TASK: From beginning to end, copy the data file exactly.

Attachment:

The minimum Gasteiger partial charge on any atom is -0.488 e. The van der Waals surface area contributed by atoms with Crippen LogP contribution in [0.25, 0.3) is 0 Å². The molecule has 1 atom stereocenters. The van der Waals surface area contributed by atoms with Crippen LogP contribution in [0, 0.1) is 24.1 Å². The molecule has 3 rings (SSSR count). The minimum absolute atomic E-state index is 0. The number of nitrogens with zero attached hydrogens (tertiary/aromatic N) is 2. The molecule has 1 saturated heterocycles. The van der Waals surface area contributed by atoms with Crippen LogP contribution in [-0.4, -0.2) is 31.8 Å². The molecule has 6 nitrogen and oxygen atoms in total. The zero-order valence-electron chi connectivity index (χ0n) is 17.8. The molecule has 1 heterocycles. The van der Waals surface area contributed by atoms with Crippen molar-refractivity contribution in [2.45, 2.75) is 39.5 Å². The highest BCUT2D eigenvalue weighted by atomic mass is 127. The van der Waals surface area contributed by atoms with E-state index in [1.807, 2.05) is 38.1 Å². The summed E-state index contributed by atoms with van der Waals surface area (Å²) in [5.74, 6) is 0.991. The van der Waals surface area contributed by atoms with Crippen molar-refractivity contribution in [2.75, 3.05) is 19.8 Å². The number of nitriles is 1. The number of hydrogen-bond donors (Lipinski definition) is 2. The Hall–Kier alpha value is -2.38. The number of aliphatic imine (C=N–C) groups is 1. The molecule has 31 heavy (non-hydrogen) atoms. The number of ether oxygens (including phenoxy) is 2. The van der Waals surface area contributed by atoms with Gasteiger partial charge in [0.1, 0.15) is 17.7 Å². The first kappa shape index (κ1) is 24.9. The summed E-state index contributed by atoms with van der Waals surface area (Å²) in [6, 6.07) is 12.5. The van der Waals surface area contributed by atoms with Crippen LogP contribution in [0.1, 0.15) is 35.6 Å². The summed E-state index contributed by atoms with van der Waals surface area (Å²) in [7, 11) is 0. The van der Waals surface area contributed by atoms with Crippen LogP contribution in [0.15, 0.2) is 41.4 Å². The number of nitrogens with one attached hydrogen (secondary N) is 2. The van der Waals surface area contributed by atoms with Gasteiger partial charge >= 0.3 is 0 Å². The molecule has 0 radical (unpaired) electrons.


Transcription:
The minimum Gasteiger partial charge on any atom is -0.488 e. The van der Waals surface area contributed by atoms with Crippen LogP contribution in [0.25, 0.3) is 0 Å². The molecule has 1 atom stereocenters. The van der Waals surface area contributed by atoms with Crippen LogP contribution in [0, 0.1) is 24.1 Å². The molecule has 3 rings (SSSR count). The minimum absolute atomic E-state index is 0. The number of nitrogens with zero attached hydrogens (tertiary/aromatic N) is 2. The molecule has 1 saturated heterocycles. The van der Waals surface area contributed by atoms with Crippen LogP contribution in [-0.4, -0.2) is 31.8 Å². The molecule has 6 nitrogen and oxygen atoms in total. The zero-order valence-electron chi connectivity index (χ0n) is 17.8. The molecule has 1 heterocycles. The van der Waals surface area contributed by atoms with Crippen molar-refractivity contribution in [2.45, 2.75) is 39.5 Å². The highest BCUT2D eigenvalue weighted by atomic mass is 127. The van der Waals surface area contributed by atoms with E-state index in [1.807, 2.05) is 38.1 Å². The summed E-state index contributed by atoms with van der Waals surface area (Å²) in [5.74, 6) is 0.991. The van der Waals surface area contributed by atoms with Crippen molar-refractivity contribution in [2.75, 3.05) is 19.8 Å². The number of nitriles is 1. The number of hydrogen-bond donors (Lipinski definition) is 2. The Hall–Kier alpha value is -2.38. The number of aliphatic imine (C=N–C) groups is 1. The molecule has 31 heavy (non-hydrogen) atoms. The number of ether oxygens (including phenoxy) is 2. The van der Waals surface area contributed by atoms with Gasteiger partial charge in [0.1, 0.15) is 17.7 Å². The first kappa shape index (κ1) is 24.9. The summed E-state index contributed by atoms with van der Waals surface area (Å²) in [6, 6.07) is 12.5. The van der Waals surface area contributed by atoms with Crippen LogP contribution in [0.1, 0.15) is 35.6 Å². The summed E-state index contributed by atoms with van der Waals surface area (Å²) in [7, 11) is 0. The van der Waals surface area contributed by atoms with Crippen LogP contribution in [0.15, 0.2) is 41.4 Å². The number of nitrogens with one attached hydrogen (secondary N) is 2. The van der Waals surface area contributed by atoms with Gasteiger partial charge >= 0.3 is 0 Å². The molecule has 0 radical (unpaired) electrons.